Configuration Errors Led to Massive Data Breach in Utah State Servers
Transforming Banks for a Digital Future: The Winners, The Losers, and the Strategies to Beat the Odds
Last week, the director of Utah's Department of Technology Services (DTS) resigned in the wake of a massive data breach that exposed the personal information of nearly 800,000 people to hackers believed to have been in Eastern Europe.
The breach did not happen due to sophisticated malware, however. Instead, a series of configuration mistakes during an upgrade left the server wide open to attackers, who downloaded data from the server March 30.
The incident serves as a reminder of just how costly configuration errors can be for organizations. In the case in Utah, interim DTS director Mark VanOrden told the Deseret News about a series of errors that had exposed the server as the state upgraded its Medicaid Management Information System. The server, he explained, was installed by an independent contractor and was not protected by a firewall during the upgrade. In addition, the server used factory-issued default passwords, which he said is not "routine."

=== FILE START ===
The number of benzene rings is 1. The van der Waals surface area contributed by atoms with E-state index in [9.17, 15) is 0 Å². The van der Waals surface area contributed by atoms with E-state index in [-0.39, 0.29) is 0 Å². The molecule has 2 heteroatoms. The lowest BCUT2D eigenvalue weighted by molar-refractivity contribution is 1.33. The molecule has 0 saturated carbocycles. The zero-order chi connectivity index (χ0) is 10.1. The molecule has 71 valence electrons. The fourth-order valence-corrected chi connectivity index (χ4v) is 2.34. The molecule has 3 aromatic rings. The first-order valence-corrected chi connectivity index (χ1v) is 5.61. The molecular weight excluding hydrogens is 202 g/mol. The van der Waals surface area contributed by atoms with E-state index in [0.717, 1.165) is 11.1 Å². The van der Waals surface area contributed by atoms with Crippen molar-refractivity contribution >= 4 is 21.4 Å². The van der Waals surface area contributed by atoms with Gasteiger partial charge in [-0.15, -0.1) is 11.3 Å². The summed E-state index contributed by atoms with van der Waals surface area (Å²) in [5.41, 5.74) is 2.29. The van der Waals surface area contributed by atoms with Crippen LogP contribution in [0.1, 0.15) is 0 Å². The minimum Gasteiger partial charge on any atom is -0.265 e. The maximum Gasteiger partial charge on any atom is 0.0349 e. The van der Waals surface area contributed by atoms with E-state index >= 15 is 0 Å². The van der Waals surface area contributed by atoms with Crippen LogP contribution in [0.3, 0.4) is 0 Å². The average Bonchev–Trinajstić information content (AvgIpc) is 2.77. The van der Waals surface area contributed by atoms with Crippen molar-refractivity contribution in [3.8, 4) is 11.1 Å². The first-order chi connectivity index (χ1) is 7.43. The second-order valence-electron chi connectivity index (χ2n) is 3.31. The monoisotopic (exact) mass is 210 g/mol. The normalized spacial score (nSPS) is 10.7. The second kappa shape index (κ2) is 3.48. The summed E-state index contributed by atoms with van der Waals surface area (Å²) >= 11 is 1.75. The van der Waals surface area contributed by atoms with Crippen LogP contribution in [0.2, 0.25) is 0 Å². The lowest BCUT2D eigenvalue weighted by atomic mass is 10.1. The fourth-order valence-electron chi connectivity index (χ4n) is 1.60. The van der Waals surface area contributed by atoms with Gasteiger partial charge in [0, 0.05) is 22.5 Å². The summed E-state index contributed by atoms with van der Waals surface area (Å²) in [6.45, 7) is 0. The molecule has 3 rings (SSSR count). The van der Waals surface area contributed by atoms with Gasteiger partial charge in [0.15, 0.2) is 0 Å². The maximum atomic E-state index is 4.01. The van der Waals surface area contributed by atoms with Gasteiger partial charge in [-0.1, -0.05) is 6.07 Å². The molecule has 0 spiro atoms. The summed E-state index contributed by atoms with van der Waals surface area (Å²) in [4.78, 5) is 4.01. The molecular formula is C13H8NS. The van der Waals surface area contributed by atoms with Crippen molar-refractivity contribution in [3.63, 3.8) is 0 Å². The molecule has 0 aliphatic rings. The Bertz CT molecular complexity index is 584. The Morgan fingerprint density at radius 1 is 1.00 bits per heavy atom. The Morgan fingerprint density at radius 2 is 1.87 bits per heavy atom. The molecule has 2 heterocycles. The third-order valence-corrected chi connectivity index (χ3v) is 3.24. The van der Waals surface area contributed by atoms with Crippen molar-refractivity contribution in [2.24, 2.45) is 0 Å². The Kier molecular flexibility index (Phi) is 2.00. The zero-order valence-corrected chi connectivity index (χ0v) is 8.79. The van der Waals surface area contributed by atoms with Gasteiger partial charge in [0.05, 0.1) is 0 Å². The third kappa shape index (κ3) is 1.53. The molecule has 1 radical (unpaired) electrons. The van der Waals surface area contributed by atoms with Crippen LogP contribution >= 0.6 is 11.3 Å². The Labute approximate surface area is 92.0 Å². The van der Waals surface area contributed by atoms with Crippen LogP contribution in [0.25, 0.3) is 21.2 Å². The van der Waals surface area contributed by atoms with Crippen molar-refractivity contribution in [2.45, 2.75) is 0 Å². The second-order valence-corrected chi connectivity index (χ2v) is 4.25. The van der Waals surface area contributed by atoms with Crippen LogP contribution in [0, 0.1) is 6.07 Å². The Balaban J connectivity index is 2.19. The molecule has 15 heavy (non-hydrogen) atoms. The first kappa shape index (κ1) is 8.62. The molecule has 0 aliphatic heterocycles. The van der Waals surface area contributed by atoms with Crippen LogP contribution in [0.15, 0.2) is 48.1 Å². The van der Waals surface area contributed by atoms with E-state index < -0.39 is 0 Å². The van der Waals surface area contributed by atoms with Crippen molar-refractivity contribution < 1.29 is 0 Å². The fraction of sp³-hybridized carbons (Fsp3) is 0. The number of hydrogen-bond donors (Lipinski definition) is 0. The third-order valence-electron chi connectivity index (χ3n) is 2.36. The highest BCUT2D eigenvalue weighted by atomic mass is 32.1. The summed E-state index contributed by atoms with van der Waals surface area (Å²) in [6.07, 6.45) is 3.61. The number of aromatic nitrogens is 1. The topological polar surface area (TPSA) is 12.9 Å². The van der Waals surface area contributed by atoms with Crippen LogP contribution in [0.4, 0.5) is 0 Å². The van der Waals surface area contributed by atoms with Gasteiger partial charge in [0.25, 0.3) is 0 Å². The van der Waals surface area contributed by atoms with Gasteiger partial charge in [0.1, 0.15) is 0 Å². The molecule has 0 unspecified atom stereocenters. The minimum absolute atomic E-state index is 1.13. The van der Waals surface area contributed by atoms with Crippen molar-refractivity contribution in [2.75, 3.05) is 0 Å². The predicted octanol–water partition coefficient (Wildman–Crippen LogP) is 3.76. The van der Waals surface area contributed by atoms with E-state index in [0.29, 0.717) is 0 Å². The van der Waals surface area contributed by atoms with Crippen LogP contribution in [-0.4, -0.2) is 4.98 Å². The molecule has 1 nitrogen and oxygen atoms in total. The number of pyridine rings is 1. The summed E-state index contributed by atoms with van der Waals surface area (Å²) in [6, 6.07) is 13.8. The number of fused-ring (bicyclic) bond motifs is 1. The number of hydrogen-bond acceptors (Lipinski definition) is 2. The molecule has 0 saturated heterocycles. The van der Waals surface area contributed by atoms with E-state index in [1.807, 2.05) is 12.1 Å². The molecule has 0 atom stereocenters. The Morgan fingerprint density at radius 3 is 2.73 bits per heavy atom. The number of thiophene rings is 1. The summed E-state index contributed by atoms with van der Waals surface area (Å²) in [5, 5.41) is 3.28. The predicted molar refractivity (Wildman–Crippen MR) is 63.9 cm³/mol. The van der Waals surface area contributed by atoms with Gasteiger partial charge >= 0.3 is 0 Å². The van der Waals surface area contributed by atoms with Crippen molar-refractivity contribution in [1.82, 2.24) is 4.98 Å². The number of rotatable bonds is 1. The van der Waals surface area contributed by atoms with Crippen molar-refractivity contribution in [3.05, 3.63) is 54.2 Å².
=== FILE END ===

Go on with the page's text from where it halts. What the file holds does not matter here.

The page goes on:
"Two, three or four mistakes were made," VanOrden was quoted as saying. "Ninety-nine percent of the state's data is behind two firewalls, this information was not. It was not encrypted and it did not have hardened passwords."
Organizations seem to struggle with defining management security objectives such as the change control policy for high-value assets, actually implementing those objectives in practice, monitoring the environment for compliance, detecting deviations and responding effectively when something unusual occurs, said Scott Crawford, research director at Enterprise Management Associates.
"Lack of identifying high-value assets and prioritizing monitoring and control in those environments often contributes to exposures," he said. "Finer control over access privileges--implicated directly in the Utah case--is one example where such control can and should be scrutinized more carefully and more consistently enforced."
Poor controls over browsers are another example, he added, noting that many of today s browsers enable sandboxing, validate code and provide other techniques to limit exposures.
"Many organizations find it difficult to keep such issues current, particularly with large numbers of widely distributed endpoints," he said.
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